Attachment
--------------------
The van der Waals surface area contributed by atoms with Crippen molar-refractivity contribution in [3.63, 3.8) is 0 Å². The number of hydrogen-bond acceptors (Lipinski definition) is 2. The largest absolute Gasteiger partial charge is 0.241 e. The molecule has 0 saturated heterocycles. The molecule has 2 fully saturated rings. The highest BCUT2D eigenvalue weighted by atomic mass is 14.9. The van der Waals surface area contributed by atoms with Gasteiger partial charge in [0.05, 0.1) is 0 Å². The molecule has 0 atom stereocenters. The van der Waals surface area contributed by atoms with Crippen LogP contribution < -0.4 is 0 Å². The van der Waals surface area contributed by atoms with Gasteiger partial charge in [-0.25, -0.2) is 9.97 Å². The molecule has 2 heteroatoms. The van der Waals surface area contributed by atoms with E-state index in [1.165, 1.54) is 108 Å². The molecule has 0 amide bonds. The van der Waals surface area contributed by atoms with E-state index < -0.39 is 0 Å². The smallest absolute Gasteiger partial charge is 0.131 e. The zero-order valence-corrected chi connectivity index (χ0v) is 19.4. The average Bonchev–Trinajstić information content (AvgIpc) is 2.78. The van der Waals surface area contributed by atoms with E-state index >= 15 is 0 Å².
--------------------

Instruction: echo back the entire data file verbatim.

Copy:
The van der Waals surface area contributed by atoms with Crippen molar-refractivity contribution in [3.63, 3.8) is 0 Å². The number of hydrogen-bond acceptors (Lipinski definition) is 2. The largest absolute Gasteiger partial charge is 0.241 e. The molecule has 0 saturated heterocycles. The molecule has 2 fully saturated rings. The highest BCUT2D eigenvalue weighted by atomic mass is 14.9. The van der Waals surface area contributed by atoms with Gasteiger partial charge in [0.05, 0.1) is 0 Å². The molecule has 0 atom stereocenters. The van der Waals surface area contributed by atoms with Crippen LogP contribution < -0.4 is 0 Å². The van der Waals surface area contributed by atoms with Gasteiger partial charge in [-0.25, -0.2) is 9.97 Å². The molecule has 2 heteroatoms. The van der Waals surface area contributed by atoms with E-state index in [1.165, 1.54) is 108 Å². The molecule has 0 amide bonds. The van der Waals surface area contributed by atoms with E-state index < -0.39 is 0 Å². The smallest absolute Gasteiger partial charge is 0.131 e. The zero-order valence-corrected chi connectivity index (χ0v) is 19.4. The average Bonchev–Trinajstić information content (AvgIpc) is 2.78. The van der Waals surface area contributed by atoms with E-state index >= 15 is 0 Å².